Have you had the chance to try out all of the songs on the new album in front of a live audience?
Yes, I’ve tried a few of them. A couple of the songs are a staple in my stand-up comedy. I usually end my shows with songs.
How has the reaction been?
The reaction has been tremendous! Especially to a song called Kill My Rapist. I think it’s an important song. It’s not about violence. It’s about a cathartic release. To let go of the anger that survivors often feel (because) they are silenced and not allowed to express it. There’s a great catharsis that happens in the audience. They’ve watched this comedy show, they’ve laughed and laughed, and now let’s take it to something that is serious, but at the same time there’s a dark humor running through it. It’s a good way to bring what I do as a musician into what I do as a comedian.
I’m glad you mentioned Kill My Rapist because it made me think of Tori Amos’s songMe and A Gun and the way that opened up the conversation about rape, and made people aware of the organization RAINN (Rape, Abuse and Incest National Network). Do you feel like you are reigniting that torch of conversation?
I hope so. I love that song and I love Tori Amos. RAINN is a really important organization and it’s still going strong. I think rock and roll can bring a lot of healing. This year we’ve also seen Til It Happens To You, the wonderful Lady Gaga and Diane Warren song (from The Hunting Ground doc), we’re seeing more of this and people talking about their experiences. It could also be an effect of Bill Cosby and all of his victims coming forward. We’re living in an era of important truth and feminism and women standing up for themselves. This is a good sign.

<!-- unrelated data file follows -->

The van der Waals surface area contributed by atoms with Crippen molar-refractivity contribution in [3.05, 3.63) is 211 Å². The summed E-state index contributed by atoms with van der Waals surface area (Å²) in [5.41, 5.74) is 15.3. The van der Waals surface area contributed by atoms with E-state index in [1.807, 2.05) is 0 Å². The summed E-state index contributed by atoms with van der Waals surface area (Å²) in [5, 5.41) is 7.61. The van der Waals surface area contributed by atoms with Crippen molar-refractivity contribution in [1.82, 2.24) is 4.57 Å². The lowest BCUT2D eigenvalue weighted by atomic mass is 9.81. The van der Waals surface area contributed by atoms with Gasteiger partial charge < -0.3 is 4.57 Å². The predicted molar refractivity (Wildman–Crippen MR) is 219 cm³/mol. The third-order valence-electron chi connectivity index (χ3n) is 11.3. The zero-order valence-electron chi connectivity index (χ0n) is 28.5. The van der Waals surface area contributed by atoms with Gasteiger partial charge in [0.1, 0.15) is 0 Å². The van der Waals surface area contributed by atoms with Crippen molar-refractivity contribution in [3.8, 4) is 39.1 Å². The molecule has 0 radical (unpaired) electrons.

I wouldn’t ordinarily watch Wife Swap, but when I saw that you were going to be on it, I couldn’t resist. On the whole, what was that experience like for you?
It was great! I love Holly Robinson Peete. I love her family. We had the best time. Her husband is fantastic. Her kids are beautiful. I really enjoyed being in that environment. I’m not often around that kind of family. I’m not around kids. I’m not around straight men [laughs]. I had a very nice time.
Your television presence has also increased with your recurring appearances on Fashion Police. How do you like being a part of the team?
I love it! I’ve become very close to all of the co-hosts. I love Brad, I love Giuliana, I love Nene, and I’m especially tight with Melissa. I’ve known her for a very long time. She’s my sister. Consistently, what we do is try to honor Joan Rivers’ memory. We try to do her justice. Fashion Police was Joan’s favorite thing. It was her most prized accomplishment. She really enjoyed it. What we try to do is bring it up back to her level. There’s no way you could ever replace Joan Rivers, but we can at least try to have fun and make her proud.